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The Bands Heat Up for the 2011 ARRL August UHF Contest


VHF/UHF weak-signal operators across North America are making final tests on their stations in preparation for the 2011 ARRL August UHF Contest, scheduled for the weekend of August 6-7. Most VHF+ SSB/CW operation takes place on the two lowest-frequency bands of the VHF spectrum: 6 and 2 meters. But a lot of activity takes place above 144 MHz in the UHF portion of the radio spectrum and beyond. This contest will focus on 220 MHz and above and there will be lots of activity -- and hopefully lots of propagation, too!

In the summer, high-pressure zones can begin to form in the atmosphere. According to ARRL Contest Branch Manager Sean Kutzko, KX9X, if these zones stick around long enough and are stable enough, enhanced propagation can occur in the troposphere, extending the normal usable range of UHF+ frequencies from line-of-sight to several hundred miles. “Several cloudless days with very little wind are signs that enhanced tropospheric enhancement could be coming your way,” he advised. “A great site to watch for tropospheric enhancement is William Hepburn’s tropospheric ducting forecast page.”

If you’ve never made a QSO in the UHF Contest, Kutzko said that this is a great time to start: “While the lowest-frequency band permitted in the UHF Contest is 220 MHz, the most-active band is usually 432 MHz. Many of the “DC-to-Light” rigs being offered today include 432 MHz, and antennas are reasonably small. Many commercial Yagi or horizontal loop antennas can be purchased very inexpensively, and easy homebrew UHF antenna plans are available in The ARRL Antenna Book and The ARRL Handbook.”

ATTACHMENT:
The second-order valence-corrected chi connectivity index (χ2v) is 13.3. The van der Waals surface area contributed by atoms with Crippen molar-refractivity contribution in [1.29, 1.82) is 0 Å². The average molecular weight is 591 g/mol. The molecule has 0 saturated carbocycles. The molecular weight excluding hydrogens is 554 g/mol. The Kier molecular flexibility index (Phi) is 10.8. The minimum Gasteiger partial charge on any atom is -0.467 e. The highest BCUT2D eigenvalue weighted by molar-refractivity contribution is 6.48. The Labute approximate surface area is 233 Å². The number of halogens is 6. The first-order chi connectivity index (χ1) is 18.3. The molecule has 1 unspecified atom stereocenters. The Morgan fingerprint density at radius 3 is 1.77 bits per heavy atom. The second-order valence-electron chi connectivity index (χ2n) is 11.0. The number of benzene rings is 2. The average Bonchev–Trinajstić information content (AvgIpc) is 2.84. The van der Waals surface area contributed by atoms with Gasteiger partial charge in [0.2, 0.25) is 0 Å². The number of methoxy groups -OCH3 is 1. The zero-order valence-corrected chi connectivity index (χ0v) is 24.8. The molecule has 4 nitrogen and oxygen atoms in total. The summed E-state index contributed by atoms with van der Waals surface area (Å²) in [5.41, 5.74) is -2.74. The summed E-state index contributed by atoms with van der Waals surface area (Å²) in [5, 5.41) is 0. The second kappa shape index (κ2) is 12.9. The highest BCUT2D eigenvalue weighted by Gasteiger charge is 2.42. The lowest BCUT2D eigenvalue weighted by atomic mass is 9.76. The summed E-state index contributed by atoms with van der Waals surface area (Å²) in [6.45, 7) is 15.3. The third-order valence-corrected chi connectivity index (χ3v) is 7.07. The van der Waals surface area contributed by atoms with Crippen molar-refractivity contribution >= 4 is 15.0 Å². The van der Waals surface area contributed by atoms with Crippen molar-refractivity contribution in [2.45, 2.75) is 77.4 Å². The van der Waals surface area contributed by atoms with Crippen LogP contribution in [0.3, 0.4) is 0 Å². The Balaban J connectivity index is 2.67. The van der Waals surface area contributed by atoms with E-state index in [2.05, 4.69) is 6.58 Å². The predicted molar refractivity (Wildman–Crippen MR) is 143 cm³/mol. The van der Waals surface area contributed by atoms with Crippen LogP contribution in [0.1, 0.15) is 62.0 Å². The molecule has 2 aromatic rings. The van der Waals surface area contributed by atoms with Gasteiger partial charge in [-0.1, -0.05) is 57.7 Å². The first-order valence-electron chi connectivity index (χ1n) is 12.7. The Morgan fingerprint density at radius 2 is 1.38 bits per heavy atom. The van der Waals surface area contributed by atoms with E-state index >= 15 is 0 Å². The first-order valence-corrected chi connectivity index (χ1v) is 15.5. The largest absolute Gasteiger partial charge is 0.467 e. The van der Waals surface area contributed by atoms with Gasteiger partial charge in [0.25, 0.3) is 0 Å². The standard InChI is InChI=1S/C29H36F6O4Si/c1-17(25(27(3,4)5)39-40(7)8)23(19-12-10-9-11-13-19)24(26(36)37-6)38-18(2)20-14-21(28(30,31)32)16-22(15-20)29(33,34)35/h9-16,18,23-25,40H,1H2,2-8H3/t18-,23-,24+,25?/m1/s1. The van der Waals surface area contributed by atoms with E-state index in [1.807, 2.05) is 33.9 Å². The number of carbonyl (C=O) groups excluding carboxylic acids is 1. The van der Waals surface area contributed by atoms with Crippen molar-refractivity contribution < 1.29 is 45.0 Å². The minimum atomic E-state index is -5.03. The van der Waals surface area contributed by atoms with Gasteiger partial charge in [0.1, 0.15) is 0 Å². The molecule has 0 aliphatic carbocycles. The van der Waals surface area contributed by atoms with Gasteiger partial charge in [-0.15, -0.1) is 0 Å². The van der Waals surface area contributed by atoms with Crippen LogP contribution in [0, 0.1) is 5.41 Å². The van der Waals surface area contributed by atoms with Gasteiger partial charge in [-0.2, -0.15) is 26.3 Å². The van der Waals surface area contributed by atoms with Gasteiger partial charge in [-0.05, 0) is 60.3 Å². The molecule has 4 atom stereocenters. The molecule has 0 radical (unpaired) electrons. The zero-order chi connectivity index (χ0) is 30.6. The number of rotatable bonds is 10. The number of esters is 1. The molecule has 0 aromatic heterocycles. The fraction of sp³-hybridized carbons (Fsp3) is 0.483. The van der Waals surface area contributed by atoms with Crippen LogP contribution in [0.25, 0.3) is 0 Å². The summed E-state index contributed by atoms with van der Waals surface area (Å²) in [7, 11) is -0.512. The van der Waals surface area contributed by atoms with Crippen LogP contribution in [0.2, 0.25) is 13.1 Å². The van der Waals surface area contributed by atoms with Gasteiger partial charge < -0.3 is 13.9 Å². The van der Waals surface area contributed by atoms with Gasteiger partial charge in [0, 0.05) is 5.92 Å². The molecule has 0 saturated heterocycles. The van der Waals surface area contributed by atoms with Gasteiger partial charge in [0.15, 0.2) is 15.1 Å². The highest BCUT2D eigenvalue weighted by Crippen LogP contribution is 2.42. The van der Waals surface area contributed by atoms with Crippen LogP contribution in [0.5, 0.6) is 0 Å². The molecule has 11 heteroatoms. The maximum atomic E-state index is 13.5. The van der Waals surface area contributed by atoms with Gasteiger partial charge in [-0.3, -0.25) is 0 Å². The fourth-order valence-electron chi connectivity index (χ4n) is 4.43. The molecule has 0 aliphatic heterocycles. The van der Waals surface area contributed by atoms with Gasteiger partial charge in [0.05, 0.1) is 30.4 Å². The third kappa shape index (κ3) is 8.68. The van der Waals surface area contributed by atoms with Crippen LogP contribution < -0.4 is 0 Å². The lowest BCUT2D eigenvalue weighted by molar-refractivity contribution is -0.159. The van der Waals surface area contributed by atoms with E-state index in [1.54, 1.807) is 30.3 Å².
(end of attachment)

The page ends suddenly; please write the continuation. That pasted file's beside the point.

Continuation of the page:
Kutzko said that a good beginner’s station consists of a 220 MHz FM radio with a vertically polarized antenna, a horizontally polarized antenna -- such as a Yagi or loop -- along with a 432 MHz rig that can work SSB/CW. “You’ll find that 220 MHz FM will see some activity, especially if you live near a large population center,” he explained. “Monitor the national FM calling frequency of 223.5 MHz for activity. Be prepared to move off the calling frequency should conditions warrant. For 432 MHz SSB/CW, 432.100 MHz is the frequency to monitor. Again, be prepared to move off the calling frequency if there are excellent conditions; too many people on the calling frequency make for some tough conditions to copy signals. It’s bad form to monopolize the calling frequency.”

Where to operate from? Kutzko said that while your home is an obvious choice, keep in mind that since antennas are so small and portable -- along with many of the rigs -- operating from a hilltop is very easy: “Equip yourself with 10-15 feet of mast and set it up next to your car on a high point in your area and you’ll be in business! The contest exchange is simply your Maidenhead grid square. You can even be a ‘Rover’ and operate from your car from more than one grid square if you want.”

The ARRL August UHF Contest runs from 1800 UTC Saturday, August 6 through 1759 UTC Sunday, August 7. Find the complete rules here. Logs must be received by 1800 UTC Tuesday, September 6, 2011. Submit your Cabrillo-formatted logs via e-mail. Paper logs can be sent to August UHF Contest, ARRL, 225 Main St, Newington, CT 06111. Here’s hoping to see you the weekend of August 6 on the “Ultra-Highs!”



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